Following the Thomas incident, a tweeter tried to compare golf fans with those supporting American football or baseball. Not only are these different sports they are also worlds apart in terms of how fans react to what is happening on the field and how the athletes themselves experience the game from a very young age.
One of the first things you learn in golf is that you don’t talk when someone is swinging a club. It’s disrespectful and you certainly wouldn’t be happy if someone did it during your swing. When a fellow player hits the green, finds the middle of the fairway, or rolls a long putt to a few inches, you’re inclined to say ‘good shot’ — even in matchplay. You are not inclined to say ‘get in the bunker’ as soon as your opponent’s ball is in the air.
True, you might think it, but you don’t say it. As a supporter of your club team, following a match as it reaches its conclusion, you wouldn’t suddenly shout ‘go in the water’ to the opposition’s ball. You have more respect for the game than that.
Why should fans be any different?
Most of us are bemused by screams of ‘mashed potato’ or ‘baba-booey’ when we watch PGA Tour events. The incessant calls of ‘get in the hole’ when someone tees off on a par five are equally mystifying but we have grown accustomed to this rather childish behaviour. Let’s be kind and say that such shouts are supportive of a player’s efforts.
Shouting ‘get in the bunker’ is anything but. And judging by Justin Thomas’s comments, the fan in question had already been niggling away at him and Luke List.
“I never want to lose fans, or have people root against me,” Thomas said after the tournament was over.
“I just didn’t see a place for that particular person to be yelling at us things that weren’t necessary over and over again.
“I overreacted and should not have had him kicked out. I feel bad for it, but was more doing so because again I felt the stuff he was saying was completely unnecessary. I love all my fans and to hear that I’ve lost quite a few because of that, isn’t fun. So I’m sorry to all.”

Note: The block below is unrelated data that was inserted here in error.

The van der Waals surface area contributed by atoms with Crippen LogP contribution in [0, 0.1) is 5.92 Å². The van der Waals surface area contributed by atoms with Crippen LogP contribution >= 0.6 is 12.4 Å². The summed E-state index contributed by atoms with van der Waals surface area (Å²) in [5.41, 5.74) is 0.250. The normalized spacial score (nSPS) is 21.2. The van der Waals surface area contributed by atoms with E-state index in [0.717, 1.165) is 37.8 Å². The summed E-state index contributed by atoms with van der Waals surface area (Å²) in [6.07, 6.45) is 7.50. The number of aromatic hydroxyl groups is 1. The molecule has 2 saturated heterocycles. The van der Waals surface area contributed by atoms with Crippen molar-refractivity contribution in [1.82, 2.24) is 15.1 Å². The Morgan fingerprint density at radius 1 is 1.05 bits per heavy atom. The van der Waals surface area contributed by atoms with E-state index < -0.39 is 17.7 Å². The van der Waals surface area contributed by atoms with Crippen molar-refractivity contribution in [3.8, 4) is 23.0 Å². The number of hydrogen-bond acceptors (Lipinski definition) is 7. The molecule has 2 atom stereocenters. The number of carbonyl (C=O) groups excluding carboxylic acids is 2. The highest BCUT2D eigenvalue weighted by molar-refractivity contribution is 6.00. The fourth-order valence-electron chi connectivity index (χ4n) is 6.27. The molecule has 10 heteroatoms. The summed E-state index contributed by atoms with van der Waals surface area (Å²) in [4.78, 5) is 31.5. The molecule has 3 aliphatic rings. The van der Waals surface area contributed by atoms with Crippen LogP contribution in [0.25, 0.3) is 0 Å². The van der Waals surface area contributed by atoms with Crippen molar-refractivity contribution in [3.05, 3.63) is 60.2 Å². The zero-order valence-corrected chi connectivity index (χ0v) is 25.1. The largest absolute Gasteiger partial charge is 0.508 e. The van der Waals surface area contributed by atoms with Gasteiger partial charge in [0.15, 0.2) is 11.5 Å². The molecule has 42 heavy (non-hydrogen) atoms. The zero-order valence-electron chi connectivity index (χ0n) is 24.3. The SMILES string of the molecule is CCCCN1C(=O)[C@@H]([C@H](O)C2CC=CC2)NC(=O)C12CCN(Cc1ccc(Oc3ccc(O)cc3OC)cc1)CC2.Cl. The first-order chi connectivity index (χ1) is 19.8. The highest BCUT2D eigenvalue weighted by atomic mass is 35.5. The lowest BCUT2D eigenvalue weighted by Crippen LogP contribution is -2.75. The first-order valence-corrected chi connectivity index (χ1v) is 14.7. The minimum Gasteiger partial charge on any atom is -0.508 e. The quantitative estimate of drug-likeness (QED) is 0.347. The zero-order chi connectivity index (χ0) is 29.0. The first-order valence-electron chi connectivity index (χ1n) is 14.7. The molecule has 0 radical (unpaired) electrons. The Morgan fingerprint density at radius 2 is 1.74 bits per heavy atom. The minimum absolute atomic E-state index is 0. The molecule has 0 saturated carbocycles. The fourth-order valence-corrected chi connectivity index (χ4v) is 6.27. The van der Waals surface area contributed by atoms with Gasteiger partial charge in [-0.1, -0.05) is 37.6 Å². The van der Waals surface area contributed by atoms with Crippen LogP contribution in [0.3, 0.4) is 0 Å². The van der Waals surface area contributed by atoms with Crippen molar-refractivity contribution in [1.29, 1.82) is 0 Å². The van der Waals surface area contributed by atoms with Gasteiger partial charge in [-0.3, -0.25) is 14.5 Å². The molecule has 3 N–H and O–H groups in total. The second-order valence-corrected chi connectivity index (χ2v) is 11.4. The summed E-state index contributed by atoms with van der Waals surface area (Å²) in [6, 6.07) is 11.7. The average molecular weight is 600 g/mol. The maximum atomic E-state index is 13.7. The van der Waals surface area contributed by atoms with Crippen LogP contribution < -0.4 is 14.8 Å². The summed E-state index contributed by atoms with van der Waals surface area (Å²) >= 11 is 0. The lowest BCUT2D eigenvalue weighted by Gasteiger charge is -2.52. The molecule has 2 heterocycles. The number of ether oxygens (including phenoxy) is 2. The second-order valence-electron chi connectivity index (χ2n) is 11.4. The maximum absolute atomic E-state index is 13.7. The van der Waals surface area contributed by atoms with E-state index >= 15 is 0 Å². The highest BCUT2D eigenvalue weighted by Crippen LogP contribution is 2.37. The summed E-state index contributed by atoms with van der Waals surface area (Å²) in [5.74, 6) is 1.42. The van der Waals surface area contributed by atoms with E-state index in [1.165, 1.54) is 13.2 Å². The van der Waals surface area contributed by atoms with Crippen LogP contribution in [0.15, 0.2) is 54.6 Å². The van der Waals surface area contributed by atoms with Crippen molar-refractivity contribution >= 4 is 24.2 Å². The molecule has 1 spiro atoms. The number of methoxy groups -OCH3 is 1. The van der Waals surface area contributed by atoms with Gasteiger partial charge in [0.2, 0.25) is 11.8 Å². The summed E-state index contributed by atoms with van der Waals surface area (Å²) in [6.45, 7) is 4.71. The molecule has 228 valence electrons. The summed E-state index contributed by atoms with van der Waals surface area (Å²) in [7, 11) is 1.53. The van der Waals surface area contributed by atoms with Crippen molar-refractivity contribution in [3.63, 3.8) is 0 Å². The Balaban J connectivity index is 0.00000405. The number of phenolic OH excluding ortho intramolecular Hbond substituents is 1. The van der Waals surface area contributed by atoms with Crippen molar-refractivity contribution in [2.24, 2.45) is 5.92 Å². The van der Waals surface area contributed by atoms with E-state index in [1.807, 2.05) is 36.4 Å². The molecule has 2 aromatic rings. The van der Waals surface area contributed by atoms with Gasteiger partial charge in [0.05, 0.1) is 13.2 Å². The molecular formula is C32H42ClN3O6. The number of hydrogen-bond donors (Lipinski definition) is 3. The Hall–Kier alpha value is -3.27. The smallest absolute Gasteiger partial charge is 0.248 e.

At 24, Thomas is only the third player (after Jordan Spieth and Tiger Woods) in the past 30 years to have amassed eight PGA wins before the age of 25.
He is a popular player and it is unlikely this incident will have any long lasting effect on his popularity or his reputation.
’m disappointed that Thomas felt the need to apologise at all. I have no issue with the fan being ejected or Justin Thomas’s no-nonsense attitude.
The game of golf may be evolving in order to appeal to new generations of golfers, but that doesn’t mean we should lose sight of the elements that make golf the exceptional sport that it is.
Respect is at the heart of that and if we choose to trample over it then that baying mob of imbeciles will be knocking on the door at every tournament.
If that happens and fans can’t be better behaved then they can expect to find themselves further and further away from the action.
Most professional golfers are well used to fans being noisy but at some stage they will start asking for the ropes — and the fans who are so important to the game — to be moved back.
And that will be a backwards step for everyone.
Fans know to remain quiet during a player’s swing. It’s about respect and etiquette